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Bacterial nitrous oxide respiration: electron transport chains and copper transfer reactions.

Hein, Sascha and Simon, Jörg (2019):
Bacterial nitrous oxide respiration: electron transport chains and copper transfer reactions.
In: Advances in microbial physiology, 75, pp. 137-175. ISSN 2162-5468,
DOI: 10.1016/bs.ampbs.2019.07.001,
[Article]

Abstract

Biologically catalyzed nitrous oxide (NO, laughing gas) reduction to dinitrogen gas (N) is a desirable process in the light of ever-increasing atmospheric concentrations of this important greenhouse gas and ozone depleting substance. A diverse range of bacterial species produce the copper cluster-containing enzyme NO reductase (NosZ), which is the only known enzyme that converts NO to N. Based on phylogenetic analyses, NosZ enzymes have been classified into clade I or clade II and it has turned out that this differentiation is also applicable to nos gene clusters (NGCs) and some physiological traits of the corresponding microbial cells. The NosZ enzyme is the terminal reductase of anaerobic NO respiration, in which electrons derived from a donor substrate are transferred to NosZ by means of an electron transport chain (ETC) that conserves energy through proton motive force generation. This chapter presents models of the ETCs involved in clade I and clade II NO respiration as well as of the respective NosZ maturation and maintenance processes. Despite differences in NGCs and growth yields of NO-respiring microorganisms, the deduced bioenergetic framework in clade I and clade II NO respiration is assumed to be equivalent. In both cases proton motive quinol oxidation by NO is thought to be catalyzed by the Q cycle mechanism of a membrane-bound Rieske/cytochrome bc complex. However, clade I and clade II organisms are expected to differ significantly in terms of auxiliary electron transport processes as well as NosZ active site maintenance and repair.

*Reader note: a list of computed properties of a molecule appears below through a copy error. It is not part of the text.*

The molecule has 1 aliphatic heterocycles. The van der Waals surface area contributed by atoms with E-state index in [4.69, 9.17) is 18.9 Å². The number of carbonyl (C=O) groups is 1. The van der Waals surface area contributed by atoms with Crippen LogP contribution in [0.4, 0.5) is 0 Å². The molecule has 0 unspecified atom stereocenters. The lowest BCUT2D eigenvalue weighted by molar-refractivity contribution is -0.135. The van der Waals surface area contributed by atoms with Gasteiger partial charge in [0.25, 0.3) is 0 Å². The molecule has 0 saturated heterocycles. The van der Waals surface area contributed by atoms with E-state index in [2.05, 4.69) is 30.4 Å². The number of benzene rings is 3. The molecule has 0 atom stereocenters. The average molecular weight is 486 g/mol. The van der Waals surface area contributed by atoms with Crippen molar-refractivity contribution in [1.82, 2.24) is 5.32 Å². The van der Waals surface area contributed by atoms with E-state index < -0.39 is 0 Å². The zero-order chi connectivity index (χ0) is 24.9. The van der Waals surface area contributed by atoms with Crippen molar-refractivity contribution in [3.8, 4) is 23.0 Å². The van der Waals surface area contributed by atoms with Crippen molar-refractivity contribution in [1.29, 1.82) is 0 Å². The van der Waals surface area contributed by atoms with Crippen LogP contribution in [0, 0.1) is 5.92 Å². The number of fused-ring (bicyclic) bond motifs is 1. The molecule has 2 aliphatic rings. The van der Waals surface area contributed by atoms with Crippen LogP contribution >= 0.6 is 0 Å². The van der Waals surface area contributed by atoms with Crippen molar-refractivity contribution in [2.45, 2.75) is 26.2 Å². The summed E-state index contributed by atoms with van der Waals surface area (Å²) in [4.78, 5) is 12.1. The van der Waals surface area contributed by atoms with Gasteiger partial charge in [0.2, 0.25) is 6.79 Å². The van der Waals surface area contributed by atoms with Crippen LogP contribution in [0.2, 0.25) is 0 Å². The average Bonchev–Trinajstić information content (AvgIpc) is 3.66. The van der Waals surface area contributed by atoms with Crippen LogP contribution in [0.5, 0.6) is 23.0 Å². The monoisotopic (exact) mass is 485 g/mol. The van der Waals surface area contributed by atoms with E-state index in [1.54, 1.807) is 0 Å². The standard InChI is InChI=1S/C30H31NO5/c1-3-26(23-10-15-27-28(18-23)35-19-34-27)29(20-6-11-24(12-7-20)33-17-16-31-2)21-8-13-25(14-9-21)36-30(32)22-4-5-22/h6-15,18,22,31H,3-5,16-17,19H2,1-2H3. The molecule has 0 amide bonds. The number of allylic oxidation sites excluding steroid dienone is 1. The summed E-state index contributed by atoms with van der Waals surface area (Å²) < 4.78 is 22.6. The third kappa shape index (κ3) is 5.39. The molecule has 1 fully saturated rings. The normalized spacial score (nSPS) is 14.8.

Item Type: Article
Erschienen: 2019
Creators: Hein, Sascha and Simon, Jörg
Title: Bacterial nitrous oxide respiration: electron transport chains and copper transfer reactions.
Language: English
Abstract:

Biologically catalyzed nitrous oxide (NO, laughing gas) reduction to dinitrogen gas (N) is a desirable process in the light of ever-increasing atmospheric concentrations of this important greenhouse gas and ozone depleting substance. A diverse range of bacterial species produce the copper cluster-containing enzyme NO reductase (NosZ), which is the only known enzyme that converts NO to N. Based on phylogenetic analyses, NosZ enzymes have been classified into clade I or clade II and it has turned out that this differentiation is also applicable to nos gene clusters (NGCs) and some physiological traits of the corresponding microbial cells. The NosZ enzyme is the terminal reductase of anaerobic NO respiration, in which electrons derived from a donor substrate are transferred to NosZ by means of an electron transport chain (ETC) that conserves energy through proton motive force generation. This chapter presents models of the ETCs involved in clade I and clade II NO respiration as well as of the respective NosZ maturation and maintenance processes. Despite differences in NGCs and growth yields of NO-respiring microorganisms, the deduced bioenergetic framework in clade I and clade II NO respiration is assumed to be equivalent. In both cases proton motive quinol oxidation by NO is thought to be catalyzed by the Q cycle mechanism of a membrane-bound Rieske/cytochrome bc complex. However, clade I and clade II organisms are expected to differ significantly in terms of auxiliary electron transport processes as well as NosZ active site maintenance and repair.

Journal or Publication Title: Advances in microbial physiology
Journal volume: 75
Divisions: 10 Department of Biology
10 Department of Biology > Microbial Energy Conversion and Biotechnology
Date Deposited: 19 Mar 2020 07:36
DOI: 10.1016/bs.ampbs.2019.07.001
Identification Number: pmid:31655736
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